Bosnia Remade is an authoritative account of ethnic cleansing and its partial undoing from the onset of the 1990s Bosnian wars up through the present. Gerard Toal and Carl Dahlman combine a bird's-eye view of the entire war from onset to aftermath with a micro-level account of three towns that underwent ethnic cleansing and--later--the return of refugees.
There have been two major attempts to remake the ethnic geography of Bosnia since 1991. In the first instance, ascendant ethno-nationalist forces tried to eradicate the mixed ethnic geographies of Bosnia's towns, villages and communities. These forces devastated tens of thousands of homes and lives, but they failed to destroy Bosnia-Herzegovina as a polity. In the second attempt, which followed the war, the international community, in league with Bosnian officials, endeavored to reverse the demographic and other consequences of this ethnic cleansing. While progress has been uneven, this latter effort has transformed the ethnic demography of Bosnia and moved the nation beyond its recent segregationist past.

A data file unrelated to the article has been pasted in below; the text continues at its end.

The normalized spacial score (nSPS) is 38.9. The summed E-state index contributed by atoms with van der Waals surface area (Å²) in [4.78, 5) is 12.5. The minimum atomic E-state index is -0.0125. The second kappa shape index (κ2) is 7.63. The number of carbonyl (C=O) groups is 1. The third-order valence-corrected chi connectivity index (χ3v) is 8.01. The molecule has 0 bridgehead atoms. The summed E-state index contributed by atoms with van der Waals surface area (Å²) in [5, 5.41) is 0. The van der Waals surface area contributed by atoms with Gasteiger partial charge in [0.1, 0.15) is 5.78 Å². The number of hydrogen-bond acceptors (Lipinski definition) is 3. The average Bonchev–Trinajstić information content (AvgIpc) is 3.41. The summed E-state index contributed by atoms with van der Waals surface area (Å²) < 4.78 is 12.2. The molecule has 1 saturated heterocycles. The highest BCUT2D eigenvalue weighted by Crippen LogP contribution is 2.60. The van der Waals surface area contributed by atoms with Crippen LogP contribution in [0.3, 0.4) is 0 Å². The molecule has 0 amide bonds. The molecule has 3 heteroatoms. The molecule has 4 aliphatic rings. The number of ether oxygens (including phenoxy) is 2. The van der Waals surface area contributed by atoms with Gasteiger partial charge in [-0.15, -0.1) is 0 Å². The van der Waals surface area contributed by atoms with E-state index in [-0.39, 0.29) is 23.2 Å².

By showing how ethnic cleansing was challenged, Bosnia Remade offers more than just a comprehensive narrative of Europe's worst political crisis of the past two decades. It also offers lessons for addressing an enduring global problem.